Nebraska army veteran Ricky Cole and his wife hired a roofing company to repair the siding and the roof of their home after it was damaged by a storm.
Cole told media outlets that the company they chose was a reputable one, and they replaced the roof over a few days.
The couple paid the company $9,000 up front, and believed their problems had been solved.
But when another storm hit, they couldn’t believe the “work” the company had done.
Pieces of the roof had blown away, shingles were torn, and nails were exposed. Holes in the roof allowed water to leak into the attic, damaging his ceiling and walls just one week after the work was done. They’d been scammed.
“Don’t believe what comes out of somebody’s mouth, even if they are a reputable company,” Cole said, “I would say do the research on them.”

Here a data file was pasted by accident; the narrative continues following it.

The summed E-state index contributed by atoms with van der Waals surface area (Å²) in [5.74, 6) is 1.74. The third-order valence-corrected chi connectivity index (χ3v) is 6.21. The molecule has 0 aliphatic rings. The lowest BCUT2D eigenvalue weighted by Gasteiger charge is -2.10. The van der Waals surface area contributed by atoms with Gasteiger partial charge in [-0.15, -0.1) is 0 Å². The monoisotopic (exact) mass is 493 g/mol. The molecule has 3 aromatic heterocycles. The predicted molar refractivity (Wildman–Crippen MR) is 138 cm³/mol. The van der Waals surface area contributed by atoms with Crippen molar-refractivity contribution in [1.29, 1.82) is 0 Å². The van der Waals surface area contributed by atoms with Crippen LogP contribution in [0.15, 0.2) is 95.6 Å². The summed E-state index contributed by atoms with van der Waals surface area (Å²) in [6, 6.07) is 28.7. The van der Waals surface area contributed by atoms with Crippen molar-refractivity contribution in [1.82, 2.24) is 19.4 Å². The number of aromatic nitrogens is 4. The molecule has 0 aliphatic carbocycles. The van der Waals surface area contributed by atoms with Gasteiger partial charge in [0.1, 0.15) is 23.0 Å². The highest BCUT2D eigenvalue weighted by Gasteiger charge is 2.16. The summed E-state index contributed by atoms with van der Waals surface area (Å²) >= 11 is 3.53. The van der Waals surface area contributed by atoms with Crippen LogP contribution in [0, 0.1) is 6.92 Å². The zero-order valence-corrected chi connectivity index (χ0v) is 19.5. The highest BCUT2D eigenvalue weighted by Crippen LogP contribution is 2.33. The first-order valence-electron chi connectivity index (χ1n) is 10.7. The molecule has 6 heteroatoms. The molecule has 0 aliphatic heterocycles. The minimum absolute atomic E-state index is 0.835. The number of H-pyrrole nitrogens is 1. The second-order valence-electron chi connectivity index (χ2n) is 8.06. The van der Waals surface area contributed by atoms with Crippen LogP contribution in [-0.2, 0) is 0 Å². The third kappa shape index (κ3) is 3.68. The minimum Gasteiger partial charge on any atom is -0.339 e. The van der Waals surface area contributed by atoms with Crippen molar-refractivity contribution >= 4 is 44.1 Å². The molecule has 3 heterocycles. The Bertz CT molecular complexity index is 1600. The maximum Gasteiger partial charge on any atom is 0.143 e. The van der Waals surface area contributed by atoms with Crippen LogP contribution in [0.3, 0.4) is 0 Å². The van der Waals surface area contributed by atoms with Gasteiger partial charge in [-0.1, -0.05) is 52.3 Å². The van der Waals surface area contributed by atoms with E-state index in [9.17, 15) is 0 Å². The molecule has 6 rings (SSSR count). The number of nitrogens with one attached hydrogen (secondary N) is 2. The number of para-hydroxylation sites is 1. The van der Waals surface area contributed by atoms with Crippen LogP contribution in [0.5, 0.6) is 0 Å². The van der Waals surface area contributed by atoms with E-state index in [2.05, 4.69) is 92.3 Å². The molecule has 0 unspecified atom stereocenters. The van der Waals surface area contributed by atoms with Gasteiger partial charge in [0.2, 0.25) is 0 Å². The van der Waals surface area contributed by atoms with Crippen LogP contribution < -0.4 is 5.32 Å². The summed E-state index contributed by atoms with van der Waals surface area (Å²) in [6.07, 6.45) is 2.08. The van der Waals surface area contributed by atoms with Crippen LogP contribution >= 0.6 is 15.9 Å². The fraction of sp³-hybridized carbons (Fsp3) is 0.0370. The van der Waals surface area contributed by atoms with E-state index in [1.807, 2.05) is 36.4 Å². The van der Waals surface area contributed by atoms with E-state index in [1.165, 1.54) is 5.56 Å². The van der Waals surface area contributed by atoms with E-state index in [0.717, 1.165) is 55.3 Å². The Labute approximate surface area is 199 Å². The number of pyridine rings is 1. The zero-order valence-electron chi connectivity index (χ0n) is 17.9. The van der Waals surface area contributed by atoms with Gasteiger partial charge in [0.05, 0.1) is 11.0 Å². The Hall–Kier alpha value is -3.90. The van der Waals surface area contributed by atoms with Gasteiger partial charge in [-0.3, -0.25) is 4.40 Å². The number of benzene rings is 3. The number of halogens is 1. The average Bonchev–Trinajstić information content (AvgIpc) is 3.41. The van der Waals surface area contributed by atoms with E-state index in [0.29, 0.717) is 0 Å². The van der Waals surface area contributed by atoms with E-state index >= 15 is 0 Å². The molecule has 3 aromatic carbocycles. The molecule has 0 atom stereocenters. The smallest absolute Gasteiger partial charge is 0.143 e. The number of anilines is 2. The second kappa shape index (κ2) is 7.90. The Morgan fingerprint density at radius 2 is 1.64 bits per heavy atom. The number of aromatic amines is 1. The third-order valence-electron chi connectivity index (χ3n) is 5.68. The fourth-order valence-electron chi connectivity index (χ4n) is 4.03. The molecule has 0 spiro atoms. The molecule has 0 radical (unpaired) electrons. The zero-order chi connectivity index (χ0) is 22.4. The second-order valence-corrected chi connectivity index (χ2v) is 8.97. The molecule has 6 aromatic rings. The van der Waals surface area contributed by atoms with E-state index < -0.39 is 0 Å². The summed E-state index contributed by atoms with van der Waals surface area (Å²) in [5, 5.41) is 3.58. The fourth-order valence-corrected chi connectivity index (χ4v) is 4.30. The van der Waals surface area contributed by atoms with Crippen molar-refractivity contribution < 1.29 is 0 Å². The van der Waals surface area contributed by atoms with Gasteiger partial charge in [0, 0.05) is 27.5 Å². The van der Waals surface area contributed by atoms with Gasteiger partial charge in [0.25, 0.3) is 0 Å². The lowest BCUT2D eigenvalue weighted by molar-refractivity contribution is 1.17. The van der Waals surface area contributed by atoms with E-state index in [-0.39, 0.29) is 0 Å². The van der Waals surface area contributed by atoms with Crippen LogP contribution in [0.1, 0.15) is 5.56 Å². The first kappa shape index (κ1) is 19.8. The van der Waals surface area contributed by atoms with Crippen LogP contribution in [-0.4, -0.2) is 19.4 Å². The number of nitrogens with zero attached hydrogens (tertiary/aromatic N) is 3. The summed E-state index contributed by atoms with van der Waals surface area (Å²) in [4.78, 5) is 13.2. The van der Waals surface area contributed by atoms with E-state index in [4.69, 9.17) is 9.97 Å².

With a failed city roof inspection and out $9,000, Cole contacted another roofing company to see if it could be fixed.
But the owner of the company had bad news: the roof was so damaged it was beyond repair.
“I didn’t feel comfortable doing a repair on it because I didn’t know how it was going to perform,” Eric Oberembt, owner of D&M Roofing, said.
So Oberembt did the only thing he could think to do: he decided to repair the roof entirely free of charge.
“It makes me sad to see people, good people, get taken advantage of,” he said.
“We’re donating all the labor to kind of put it together in one package so they can get a new roof at no cost to them.”
Cole and his wife were moved to tears by the generosity the roofing company showed them.
“It’s hard … emotions can’t explain just the gratitude I have for Eric for doing that. It’s a true blessing,” Ricky said.
But to Oberembt, it was nothing more than thanking a veteran for his service.
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